I’ve written about Getting to Seventy and 84 – a new record!, and I’ve recently been able to add two more visits to the 70+ club. To recap, the 70+ Club consisted of Reddie Point Preserve (71 species, 17 Oct 2015), Spoonbill Pond (70 sp., 12 Dec 2015), Ribault Monument (70 sp., 28 Feb 2016), and Spoonbill Pond (84 sp., 15 May 2016).
On 26 Nov 2016, Marie and I added Eastport Wastelands to the Club, with a four-hour, 76 species visit. The keys to big lists at Eastport are to arrive early when the passerines are more active and then cover the rest of the property repeatedly – including scoping the “recharge ponds” from the bluff at the southern part of the property. Eastport is technically privately owned and is posted for “No Trespassing” at two of the entrances, but there is a non-posted entrance to the property closer to Heckscher Drive. You absolutely need a four wheel drive vehicle to get very far, and this is not someplace you want to get stuck.
A day later on 27 Nov 2016 I led a bird walk for Duval Audubon Society at Big Talbot Island State Park – Spoonbill Pond, where my tally was an even 70 species. I was a little worried about a good outing because the pond hasn’t yet recovered from the storm surge brought by Hurricane Matthew this past October. During the surge, the pond’s water chemistry changed and it became rather brackish. Consequently, there are virtually no duck species here this winter – not even the former resident mallard/Mottled Ducks! We did manage very distant migrating Black Scoters and Hooded Mergansers, but that was it in terms of waterfowl. The highlights of the trip were very cooperative Seaside Sparrows on the rocks at the Sawpit Creek boat ramp (“life birds” for many) and Saltmarsh Sparrows that allowed a couple photographs before shying away. Toward the end of the trip we were birding the shallow pond near the restrooms when one of those fantastic birding experiences occurred: a variety of species came down to the edge of the pond to drink – in one binocular view were a Painted Bunting, Yellow-rumped Warbler, Northern Cardinal, Gray Catbird, Hermit Thrush, and WOOD THRUSH drinking side-by side! The Wood Thrush is already a difficult species to see here, and to have one this late in November was almost unheard of (there are only a small handful of verified records of the species in the entire state of Florida in winter).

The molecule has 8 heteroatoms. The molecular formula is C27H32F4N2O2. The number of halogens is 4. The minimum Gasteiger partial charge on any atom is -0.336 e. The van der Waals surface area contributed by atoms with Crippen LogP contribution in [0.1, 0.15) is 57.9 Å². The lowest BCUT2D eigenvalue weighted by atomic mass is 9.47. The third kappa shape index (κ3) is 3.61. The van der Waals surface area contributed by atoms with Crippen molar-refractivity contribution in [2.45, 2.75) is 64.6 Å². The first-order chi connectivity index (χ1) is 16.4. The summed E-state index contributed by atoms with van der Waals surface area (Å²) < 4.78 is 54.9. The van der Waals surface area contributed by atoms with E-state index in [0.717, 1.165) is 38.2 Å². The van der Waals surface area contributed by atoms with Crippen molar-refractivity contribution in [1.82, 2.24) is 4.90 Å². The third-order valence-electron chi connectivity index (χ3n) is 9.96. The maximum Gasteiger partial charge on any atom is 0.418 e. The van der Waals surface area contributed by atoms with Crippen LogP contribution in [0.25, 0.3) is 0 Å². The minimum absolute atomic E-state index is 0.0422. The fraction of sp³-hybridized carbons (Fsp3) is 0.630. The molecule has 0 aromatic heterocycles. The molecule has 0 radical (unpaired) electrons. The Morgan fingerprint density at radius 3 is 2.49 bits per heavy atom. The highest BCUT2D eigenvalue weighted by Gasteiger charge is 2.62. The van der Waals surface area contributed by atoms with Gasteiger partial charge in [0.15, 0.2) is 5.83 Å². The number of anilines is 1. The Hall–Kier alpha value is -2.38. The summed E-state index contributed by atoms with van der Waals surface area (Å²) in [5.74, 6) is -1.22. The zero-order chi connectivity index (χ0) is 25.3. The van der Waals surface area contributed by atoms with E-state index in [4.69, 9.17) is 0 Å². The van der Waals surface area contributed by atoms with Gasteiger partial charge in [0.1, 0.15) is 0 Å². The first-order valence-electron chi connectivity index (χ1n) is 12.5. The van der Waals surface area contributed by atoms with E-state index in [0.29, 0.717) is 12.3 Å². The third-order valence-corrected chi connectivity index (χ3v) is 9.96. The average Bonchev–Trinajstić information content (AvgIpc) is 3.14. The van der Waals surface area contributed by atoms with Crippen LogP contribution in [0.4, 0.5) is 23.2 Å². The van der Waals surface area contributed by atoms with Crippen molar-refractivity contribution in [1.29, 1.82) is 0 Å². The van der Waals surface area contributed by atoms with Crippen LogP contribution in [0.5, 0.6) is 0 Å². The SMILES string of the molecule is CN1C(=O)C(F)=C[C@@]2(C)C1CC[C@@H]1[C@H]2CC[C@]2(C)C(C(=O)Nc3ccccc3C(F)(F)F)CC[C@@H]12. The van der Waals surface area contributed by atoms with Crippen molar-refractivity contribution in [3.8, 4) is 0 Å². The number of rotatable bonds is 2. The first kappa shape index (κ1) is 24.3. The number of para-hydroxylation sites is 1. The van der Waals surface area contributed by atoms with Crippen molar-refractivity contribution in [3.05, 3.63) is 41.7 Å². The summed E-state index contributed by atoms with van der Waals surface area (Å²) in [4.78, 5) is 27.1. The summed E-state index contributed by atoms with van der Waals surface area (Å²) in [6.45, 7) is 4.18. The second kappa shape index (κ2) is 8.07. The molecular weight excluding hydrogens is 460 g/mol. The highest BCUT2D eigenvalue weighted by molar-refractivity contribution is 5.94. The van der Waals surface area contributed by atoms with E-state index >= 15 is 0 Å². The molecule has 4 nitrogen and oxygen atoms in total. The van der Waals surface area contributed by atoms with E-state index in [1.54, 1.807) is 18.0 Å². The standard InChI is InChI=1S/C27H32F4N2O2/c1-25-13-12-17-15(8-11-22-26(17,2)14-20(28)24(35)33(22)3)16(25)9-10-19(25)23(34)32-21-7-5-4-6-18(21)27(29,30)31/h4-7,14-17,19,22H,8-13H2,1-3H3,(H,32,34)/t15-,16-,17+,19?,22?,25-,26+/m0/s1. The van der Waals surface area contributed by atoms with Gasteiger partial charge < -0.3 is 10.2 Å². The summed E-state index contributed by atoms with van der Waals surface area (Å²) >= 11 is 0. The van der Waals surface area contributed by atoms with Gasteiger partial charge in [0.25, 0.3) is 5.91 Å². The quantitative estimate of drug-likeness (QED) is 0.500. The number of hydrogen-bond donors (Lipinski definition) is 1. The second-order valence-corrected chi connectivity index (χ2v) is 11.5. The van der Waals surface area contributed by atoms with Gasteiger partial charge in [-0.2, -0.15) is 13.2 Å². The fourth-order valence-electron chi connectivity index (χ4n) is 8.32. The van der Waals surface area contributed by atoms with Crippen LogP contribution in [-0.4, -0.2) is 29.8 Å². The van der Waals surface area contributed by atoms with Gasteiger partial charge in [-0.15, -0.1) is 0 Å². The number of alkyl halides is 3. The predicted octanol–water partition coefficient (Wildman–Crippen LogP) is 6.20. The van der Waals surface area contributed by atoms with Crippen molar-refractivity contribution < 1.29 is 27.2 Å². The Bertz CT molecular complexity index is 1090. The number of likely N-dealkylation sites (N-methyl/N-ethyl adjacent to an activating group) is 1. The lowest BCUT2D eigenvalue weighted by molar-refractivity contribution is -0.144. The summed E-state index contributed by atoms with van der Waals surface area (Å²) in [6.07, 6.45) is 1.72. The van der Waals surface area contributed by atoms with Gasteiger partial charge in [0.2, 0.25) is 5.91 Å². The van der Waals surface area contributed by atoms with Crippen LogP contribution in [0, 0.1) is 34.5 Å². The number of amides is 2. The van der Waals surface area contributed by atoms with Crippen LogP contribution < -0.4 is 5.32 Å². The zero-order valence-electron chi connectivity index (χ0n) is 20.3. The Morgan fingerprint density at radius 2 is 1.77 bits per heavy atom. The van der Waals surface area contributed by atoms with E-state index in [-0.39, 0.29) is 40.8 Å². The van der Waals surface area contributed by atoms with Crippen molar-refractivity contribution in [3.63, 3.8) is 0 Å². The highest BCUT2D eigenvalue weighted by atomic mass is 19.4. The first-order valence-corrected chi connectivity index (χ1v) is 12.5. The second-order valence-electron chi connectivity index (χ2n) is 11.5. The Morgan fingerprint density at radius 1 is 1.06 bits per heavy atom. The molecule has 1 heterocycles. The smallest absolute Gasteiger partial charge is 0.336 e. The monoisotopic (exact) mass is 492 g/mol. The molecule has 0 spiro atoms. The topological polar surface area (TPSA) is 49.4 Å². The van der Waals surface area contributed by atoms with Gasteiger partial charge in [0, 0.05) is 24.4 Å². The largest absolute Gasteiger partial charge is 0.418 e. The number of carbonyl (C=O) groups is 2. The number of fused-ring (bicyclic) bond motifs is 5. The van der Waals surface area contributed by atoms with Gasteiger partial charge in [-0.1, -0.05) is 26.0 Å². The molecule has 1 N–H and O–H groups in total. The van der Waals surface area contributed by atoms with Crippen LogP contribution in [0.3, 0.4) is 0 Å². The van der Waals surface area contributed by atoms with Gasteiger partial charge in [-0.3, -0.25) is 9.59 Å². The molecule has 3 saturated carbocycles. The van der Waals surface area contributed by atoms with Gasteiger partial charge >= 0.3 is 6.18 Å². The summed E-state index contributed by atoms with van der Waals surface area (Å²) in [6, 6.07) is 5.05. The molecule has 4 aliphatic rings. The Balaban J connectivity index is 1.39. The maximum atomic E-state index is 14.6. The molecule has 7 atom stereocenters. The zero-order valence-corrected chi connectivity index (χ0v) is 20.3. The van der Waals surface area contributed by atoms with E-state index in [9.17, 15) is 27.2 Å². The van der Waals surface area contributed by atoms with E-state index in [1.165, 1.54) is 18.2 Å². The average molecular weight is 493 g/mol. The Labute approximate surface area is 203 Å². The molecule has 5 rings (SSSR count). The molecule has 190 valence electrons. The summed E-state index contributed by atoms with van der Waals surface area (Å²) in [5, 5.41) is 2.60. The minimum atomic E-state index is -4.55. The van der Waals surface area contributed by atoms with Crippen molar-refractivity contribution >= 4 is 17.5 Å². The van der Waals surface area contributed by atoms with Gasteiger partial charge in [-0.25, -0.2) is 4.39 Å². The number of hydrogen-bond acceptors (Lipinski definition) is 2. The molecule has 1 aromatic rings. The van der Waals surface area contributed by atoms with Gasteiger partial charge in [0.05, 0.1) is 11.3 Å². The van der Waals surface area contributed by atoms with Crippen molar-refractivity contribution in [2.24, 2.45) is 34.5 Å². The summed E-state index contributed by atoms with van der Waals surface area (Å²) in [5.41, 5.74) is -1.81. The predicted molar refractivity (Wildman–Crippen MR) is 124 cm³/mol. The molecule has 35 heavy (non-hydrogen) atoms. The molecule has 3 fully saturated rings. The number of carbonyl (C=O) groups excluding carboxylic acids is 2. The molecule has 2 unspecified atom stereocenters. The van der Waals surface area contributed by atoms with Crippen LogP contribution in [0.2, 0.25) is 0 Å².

So I now have 4 local sites on the 70+ Club, with Spoonbill Pond a three time winner. In 2017, I will challenge myself to add Westside Industrial Park and Hanna Park to the list!